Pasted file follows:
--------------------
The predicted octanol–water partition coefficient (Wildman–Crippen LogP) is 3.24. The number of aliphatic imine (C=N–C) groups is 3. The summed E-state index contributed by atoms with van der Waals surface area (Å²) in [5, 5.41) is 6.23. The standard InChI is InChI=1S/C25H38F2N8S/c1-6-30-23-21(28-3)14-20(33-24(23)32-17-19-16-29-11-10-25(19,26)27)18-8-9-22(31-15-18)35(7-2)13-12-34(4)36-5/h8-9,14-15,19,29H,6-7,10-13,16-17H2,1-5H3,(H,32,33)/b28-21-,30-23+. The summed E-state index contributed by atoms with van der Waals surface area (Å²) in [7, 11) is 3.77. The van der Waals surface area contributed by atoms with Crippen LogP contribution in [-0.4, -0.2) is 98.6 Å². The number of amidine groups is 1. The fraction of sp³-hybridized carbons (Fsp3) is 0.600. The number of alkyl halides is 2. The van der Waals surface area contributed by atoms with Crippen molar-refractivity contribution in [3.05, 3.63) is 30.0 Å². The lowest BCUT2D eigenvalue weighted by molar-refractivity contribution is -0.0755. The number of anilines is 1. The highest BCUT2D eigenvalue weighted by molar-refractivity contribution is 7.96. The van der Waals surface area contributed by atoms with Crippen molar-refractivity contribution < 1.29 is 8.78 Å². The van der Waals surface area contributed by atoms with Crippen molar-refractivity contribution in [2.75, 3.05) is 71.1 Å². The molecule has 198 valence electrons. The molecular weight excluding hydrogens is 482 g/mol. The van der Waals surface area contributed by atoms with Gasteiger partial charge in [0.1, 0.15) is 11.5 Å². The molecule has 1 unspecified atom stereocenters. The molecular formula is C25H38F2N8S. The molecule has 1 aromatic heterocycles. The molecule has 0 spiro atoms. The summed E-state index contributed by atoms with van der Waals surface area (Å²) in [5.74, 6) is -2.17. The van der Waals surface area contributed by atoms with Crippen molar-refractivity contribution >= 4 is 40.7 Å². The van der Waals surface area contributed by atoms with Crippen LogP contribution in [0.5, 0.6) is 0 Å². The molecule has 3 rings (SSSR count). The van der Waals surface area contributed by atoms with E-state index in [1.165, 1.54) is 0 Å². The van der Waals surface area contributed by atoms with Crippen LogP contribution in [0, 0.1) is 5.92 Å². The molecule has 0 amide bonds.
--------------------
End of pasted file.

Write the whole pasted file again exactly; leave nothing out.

The predicted octanol–water partition coefficient (Wildman–Crippen LogP) is 3.24. The number of aliphatic imine (C=N–C) groups is 3. The summed E-state index contributed by atoms with van der Waals surface area (Å²) in [5, 5.41) is 6.23. The standard InChI is InChI=1S/C25H38F2N8S/c1-6-30-23-21(28-3)14-20(33-24(23)32-17-19-16-29-11-10-25(19,26)27)18-8-9-22(31-15-18)35(7-2)13-12-34(4)36-5/h8-9,14-15,19,29H,6-7,10-13,16-17H2,1-5H3,(H,32,33)/b28-21-,30-23+. The summed E-state index contributed by atoms with van der Waals surface area (Å²) in [7, 11) is 3.77. The van der Waals surface area contributed by atoms with Crippen LogP contribution in [-0.4, -0.2) is 98.6 Å². The number of amidine groups is 1. The fraction of sp³-hybridized carbons (Fsp3) is 0.600. The number of alkyl halides is 2. The van der Waals surface area contributed by atoms with Crippen molar-refractivity contribution in [3.05, 3.63) is 30.0 Å². The lowest BCUT2D eigenvalue weighted by molar-refractivity contribution is -0.0755. The number of anilines is 1. The highest BCUT2D eigenvalue weighted by molar-refractivity contribution is 7.96. The van der Waals surface area contributed by atoms with Crippen molar-refractivity contribution < 1.29 is 8.78 Å². The van der Waals surface area contributed by atoms with Crippen molar-refractivity contribution in [2.75, 3.05) is 71.1 Å². The molecule has 198 valence electrons. The molecular weight excluding hydrogens is 482 g/mol. The van der Waals surface area contributed by atoms with Gasteiger partial charge in [0.1, 0.15) is 11.5 Å². The molecule has 1 unspecified atom stereocenters. The molecular formula is C25H38F2N8S. The molecule has 1 aromatic heterocycles. The molecule has 0 spiro atoms. The summed E-state index contributed by atoms with van der Waals surface area (Å²) in [5.74, 6) is -2.17. The van der Waals surface area contributed by atoms with Crippen molar-refractivity contribution >= 4 is 40.7 Å². The van der Waals surface area contributed by atoms with Crippen LogP contribution in [0.5, 0.6) is 0 Å². The molecule has 3 rings (SSSR count). The van der Waals surface area contributed by atoms with E-state index in [1.165, 1.54) is 0 Å². The van der Waals surface area contributed by atoms with Crippen LogP contribution in [0, 0.1) is 5.92 Å². The molecule has 0 amide bonds.